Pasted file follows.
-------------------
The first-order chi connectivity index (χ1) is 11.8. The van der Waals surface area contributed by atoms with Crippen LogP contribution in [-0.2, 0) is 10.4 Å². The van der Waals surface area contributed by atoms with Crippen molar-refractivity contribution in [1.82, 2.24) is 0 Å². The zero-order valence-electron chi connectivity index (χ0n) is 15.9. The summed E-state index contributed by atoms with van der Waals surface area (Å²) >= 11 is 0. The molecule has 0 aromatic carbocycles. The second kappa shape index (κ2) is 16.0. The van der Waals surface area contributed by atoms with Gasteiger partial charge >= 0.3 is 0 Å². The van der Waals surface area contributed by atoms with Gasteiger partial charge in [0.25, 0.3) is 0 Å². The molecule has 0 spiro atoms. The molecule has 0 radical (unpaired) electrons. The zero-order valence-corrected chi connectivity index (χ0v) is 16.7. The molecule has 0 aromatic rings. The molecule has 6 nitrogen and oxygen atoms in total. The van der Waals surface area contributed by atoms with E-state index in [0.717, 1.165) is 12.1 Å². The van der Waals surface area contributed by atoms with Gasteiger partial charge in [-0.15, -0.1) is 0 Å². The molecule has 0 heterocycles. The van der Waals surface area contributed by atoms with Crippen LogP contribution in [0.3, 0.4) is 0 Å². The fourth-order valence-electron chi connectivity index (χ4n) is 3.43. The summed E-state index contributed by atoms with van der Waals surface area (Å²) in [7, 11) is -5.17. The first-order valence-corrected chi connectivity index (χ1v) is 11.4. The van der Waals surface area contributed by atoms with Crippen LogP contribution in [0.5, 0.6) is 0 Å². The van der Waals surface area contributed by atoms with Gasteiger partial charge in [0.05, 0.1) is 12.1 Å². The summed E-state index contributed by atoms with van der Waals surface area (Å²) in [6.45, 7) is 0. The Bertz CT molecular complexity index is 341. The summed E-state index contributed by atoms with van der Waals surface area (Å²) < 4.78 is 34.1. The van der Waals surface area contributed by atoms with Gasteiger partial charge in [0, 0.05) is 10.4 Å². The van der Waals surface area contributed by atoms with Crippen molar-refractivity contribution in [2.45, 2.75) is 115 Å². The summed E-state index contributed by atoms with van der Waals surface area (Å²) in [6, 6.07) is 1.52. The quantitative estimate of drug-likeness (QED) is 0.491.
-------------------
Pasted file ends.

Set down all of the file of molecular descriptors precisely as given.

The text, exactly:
The first-order chi connectivity index (χ1) is 11.8. The van der Waals surface area contributed by atoms with Crippen LogP contribution in [-0.2, 0) is 10.4 Å². The van der Waals surface area contributed by atoms with Crippen molar-refractivity contribution in [1.82, 2.24) is 0 Å². The zero-order valence-electron chi connectivity index (χ0n) is 15.9. The summed E-state index contributed by atoms with van der Waals surface area (Å²) >= 11 is 0. The molecule has 0 aromatic carbocycles. The second kappa shape index (κ2) is 16.0. The van der Waals surface area contributed by atoms with Gasteiger partial charge >= 0.3 is 0 Å². The van der Waals surface area contributed by atoms with Gasteiger partial charge in [0.25, 0.3) is 0 Å². The molecule has 0 spiro atoms. The molecule has 0 radical (unpaired) electrons. The zero-order valence-corrected chi connectivity index (χ0v) is 16.7. The molecule has 0 aromatic rings. The molecule has 6 nitrogen and oxygen atoms in total. The van der Waals surface area contributed by atoms with E-state index in [0.717, 1.165) is 12.1 Å². The van der Waals surface area contributed by atoms with Gasteiger partial charge in [-0.15, -0.1) is 0 Å². The molecule has 0 heterocycles. The van der Waals surface area contributed by atoms with Crippen LogP contribution in [0.3, 0.4) is 0 Å². The fourth-order valence-electron chi connectivity index (χ4n) is 3.43. The summed E-state index contributed by atoms with van der Waals surface area (Å²) in [7, 11) is -5.17. The first-order valence-corrected chi connectivity index (χ1v) is 11.4. The van der Waals surface area contributed by atoms with Crippen LogP contribution in [0.5, 0.6) is 0 Å². The van der Waals surface area contributed by atoms with Gasteiger partial charge in [0.05, 0.1) is 12.1 Å². The summed E-state index contributed by atoms with van der Waals surface area (Å²) in [6.45, 7) is 0. The Bertz CT molecular complexity index is 341. The summed E-state index contributed by atoms with van der Waals surface area (Å²) < 4.78 is 34.1. The van der Waals surface area contributed by atoms with Gasteiger partial charge in [0, 0.05) is 10.4 Å². The van der Waals surface area contributed by atoms with Crippen molar-refractivity contribution in [2.45, 2.75) is 115 Å². The summed E-state index contributed by atoms with van der Waals surface area (Å²) in [6, 6.07) is 1.52. The quantitative estimate of drug-likeness (QED) is 0.491.